WASHINGTON (11/26/14)--A review of the Consumer Financial Protection Bureau (CFPB) from the agency's ombudsman has been released, highlighting several issues from 2014.
CFPB Ombudsman Wendy Kamenshine said the report aims to highlight ways the ombudsman has resolved process issues with the bureau throughout 2014.
The report includes inquiries by consumers, financial entities, trade associations and through internal engagement with bureau staff.
|The number of inquiries to the Consumer Financial Protection Bureau ombudsman in FY2014 compared with FY2013, sorted by category. (CFPB Graphic)|
The ombudsman received 1,133 inquiries in fiscal year 2014, down from 1,422 in fiscal year 2013. According to the report, nearly all of the decline is attributed to fewer consumer contacts--871 this year compared with 1,219 the year before. The number of individual inquiries from other groups increased by roughly 9% over the year before.
The bureau as a whole received roughly 240,600 consumer complaints this year, up from 144,000 the year prior.
Inquiries to the ombudsman about the CFPB included questions (41%), complaints (36%), topics of concern (14%), courtesy copies to the ombudsman (6%), and feedback on CFPB and non-CFPB topics (2%).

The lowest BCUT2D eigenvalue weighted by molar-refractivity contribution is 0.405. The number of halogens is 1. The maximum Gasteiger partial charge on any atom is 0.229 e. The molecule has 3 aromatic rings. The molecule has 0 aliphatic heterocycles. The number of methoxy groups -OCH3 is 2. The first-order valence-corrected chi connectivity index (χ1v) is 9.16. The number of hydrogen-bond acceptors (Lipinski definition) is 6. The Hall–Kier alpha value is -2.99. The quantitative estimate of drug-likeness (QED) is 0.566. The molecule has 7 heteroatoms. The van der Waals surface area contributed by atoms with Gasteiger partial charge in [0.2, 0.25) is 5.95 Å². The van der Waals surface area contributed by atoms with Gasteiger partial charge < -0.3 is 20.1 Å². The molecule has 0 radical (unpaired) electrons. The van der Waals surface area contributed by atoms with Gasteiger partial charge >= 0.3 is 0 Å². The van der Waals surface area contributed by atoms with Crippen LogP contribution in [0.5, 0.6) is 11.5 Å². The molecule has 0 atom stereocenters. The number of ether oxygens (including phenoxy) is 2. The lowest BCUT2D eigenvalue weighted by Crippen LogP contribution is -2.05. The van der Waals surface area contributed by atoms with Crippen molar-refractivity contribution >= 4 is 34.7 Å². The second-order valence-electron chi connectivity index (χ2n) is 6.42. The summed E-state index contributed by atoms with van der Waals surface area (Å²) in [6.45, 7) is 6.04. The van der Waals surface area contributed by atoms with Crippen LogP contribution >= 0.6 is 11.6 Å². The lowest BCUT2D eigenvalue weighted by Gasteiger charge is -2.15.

The ombudsman's office also reviews systemic issues that may be affecting consumers or financial institutions around the country. One of the issues reviewed in FY2014 was what information the CFPB shares with consumers about public actions and what channels are used to connect with the bureau regarding industry developments, and how that information is shared within the CFPB.
The bureau generally releases information about public actions via press release, website, a telephone contact center and, in some cases, letters to consumers.
The ombudsman recommended the bureau standardize all informational documents provided to the contact center so information can easily be found as the staff interacts with the public. It also recommended the bureau make public actions easier to find on the CFPB's homepage.
Other issues reviewed in the report include: setting expectations and the need for transparency, how the bureau shares information and a look into the CFPB caller contact center.